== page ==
Focus On: Global Change 2.0
Focus On: Global Change is a new floppy diskette, current awareness product from the Institute for Scientific Information (ISI). It was introduced in March and upgraded in August with the introduction of version 2.0 which includes author abstracts. Reasonably priced at $395/year for a biweekly subscription, it is a great bibliographic tool. It is timely, efficient, and easy to use while providing many customized options. It also has a well written tutorial and reference guide.
The only negative feature of the product lies within the name itself. Unless you know the product, or have been privy to the term "Global Change," you may not know what its subject coverage is - the "effects of human activity on the environment." Then why not include the word "environment" or "environmental" in the title? Eugene Garfield discussed the term "global change" in his "Current Comments" article in the April 2, 1990 issue (No 14) of Current Contents. He describes the term global change as "a broad and evolving term referring to the myriad ways in which human activity is affecting our planet." The American Association for the Advancement of Science may use the term; however, if ISI had added "environment" or "environmental," the product name would have more meaning. Also, putting a colon in the middle of the title or name is confusing. It makes you stop and hesitate when reading or typing Focus On: Global Change. ISI is planning other Focus On: products, focusing on other key subject areas. Is the colon necessary in these titles? Couldn't it be eliminated?
Focus On: Global Change is multi-disciplinary in its coverage, a very strong point. Two hundred publications are fully indexed. In addition, the entire ISI database, consisting of more than 7,200 journals and 6,000 books and conference proceedings, is selectively scanned for pertinent items for each issue. These include research journals, popular magazines and newsletters. Coverage is primarily based on the environmental, sociopolitical and economic aspects of global change. By selecting the "browse by discipline" option in an issue, you can examine approximately 23 different discipline categories including agriculture, aquatic sciences, business, earth sciences, ecology, economics, energy, environmental health, environmental science, forestry, geography, innovation and technical change, law, meteorology, multidisciplinary sciences, natural resources, planning/development, and politics.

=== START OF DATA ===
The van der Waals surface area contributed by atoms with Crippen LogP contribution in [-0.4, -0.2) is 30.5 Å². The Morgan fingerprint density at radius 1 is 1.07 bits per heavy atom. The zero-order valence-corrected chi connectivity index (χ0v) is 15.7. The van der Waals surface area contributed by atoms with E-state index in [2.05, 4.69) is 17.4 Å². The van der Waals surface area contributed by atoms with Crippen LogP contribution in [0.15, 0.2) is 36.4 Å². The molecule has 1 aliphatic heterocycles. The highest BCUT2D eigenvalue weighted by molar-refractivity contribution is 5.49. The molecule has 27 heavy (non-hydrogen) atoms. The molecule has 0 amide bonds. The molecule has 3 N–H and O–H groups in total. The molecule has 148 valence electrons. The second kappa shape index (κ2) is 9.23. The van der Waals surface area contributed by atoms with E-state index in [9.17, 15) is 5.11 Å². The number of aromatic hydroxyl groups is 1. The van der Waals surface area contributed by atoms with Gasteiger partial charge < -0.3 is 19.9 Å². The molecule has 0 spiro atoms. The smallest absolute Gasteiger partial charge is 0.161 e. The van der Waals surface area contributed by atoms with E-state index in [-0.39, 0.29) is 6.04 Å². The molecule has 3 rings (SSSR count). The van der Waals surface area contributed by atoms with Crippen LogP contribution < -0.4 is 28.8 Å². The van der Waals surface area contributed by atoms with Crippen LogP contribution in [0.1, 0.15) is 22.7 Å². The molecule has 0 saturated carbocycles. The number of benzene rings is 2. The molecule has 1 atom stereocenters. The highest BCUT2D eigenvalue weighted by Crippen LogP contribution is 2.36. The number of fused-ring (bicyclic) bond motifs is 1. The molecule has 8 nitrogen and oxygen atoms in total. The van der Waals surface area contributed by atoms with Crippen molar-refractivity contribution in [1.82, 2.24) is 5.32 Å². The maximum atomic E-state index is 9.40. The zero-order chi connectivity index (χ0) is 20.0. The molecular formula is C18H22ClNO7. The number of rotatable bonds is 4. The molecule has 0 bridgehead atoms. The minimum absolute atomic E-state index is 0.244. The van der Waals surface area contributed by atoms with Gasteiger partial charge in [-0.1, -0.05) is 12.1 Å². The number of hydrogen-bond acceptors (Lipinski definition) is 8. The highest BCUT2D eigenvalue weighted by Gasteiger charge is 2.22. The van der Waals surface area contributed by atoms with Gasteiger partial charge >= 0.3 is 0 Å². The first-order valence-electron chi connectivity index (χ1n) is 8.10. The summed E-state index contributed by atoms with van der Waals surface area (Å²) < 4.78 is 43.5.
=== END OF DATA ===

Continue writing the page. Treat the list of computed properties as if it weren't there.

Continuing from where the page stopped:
Of the 23 different disciplines, by far the greatest coverage is in the discipline of environmental sciences, which contained 83 journal titles in one issue. Next in coverage was the multi-disciplinary sciences category with 50 titles, then environmental health with 36. The categories of law, natural resources, innovation, and technical change each had 2 titles. The broad range of coverage is most obvious in the multi-disciplinary sciences category where the journal Nature is included along with Poetry Review.
In August, ISI produced a new 2.0 version of Focus On: Global Change which now includes author abstracts taken from the source publications. Approximately 70 percent of the journal items and books are to include English author abstracts. When scanning the September 17, 1990 issue (Issue 15), a majority of the journal issues had abstracts. In addition, version 2.0 includes some software enhancements such as browsing by discipline and ISI's KeyWords Plus feature. KeyWords Plus enhances the indexing of articles by adding terms to an article record from significant words in the title of cited references.
When using Focus On: Global Change you can browse the contents pages of the entire issue, a specific discipline category, or a specific source publication.
Searching is done by using a menu screen. There are many searchable fields. The basic index field includes words from the title of the article and the KeyWords Plus field. …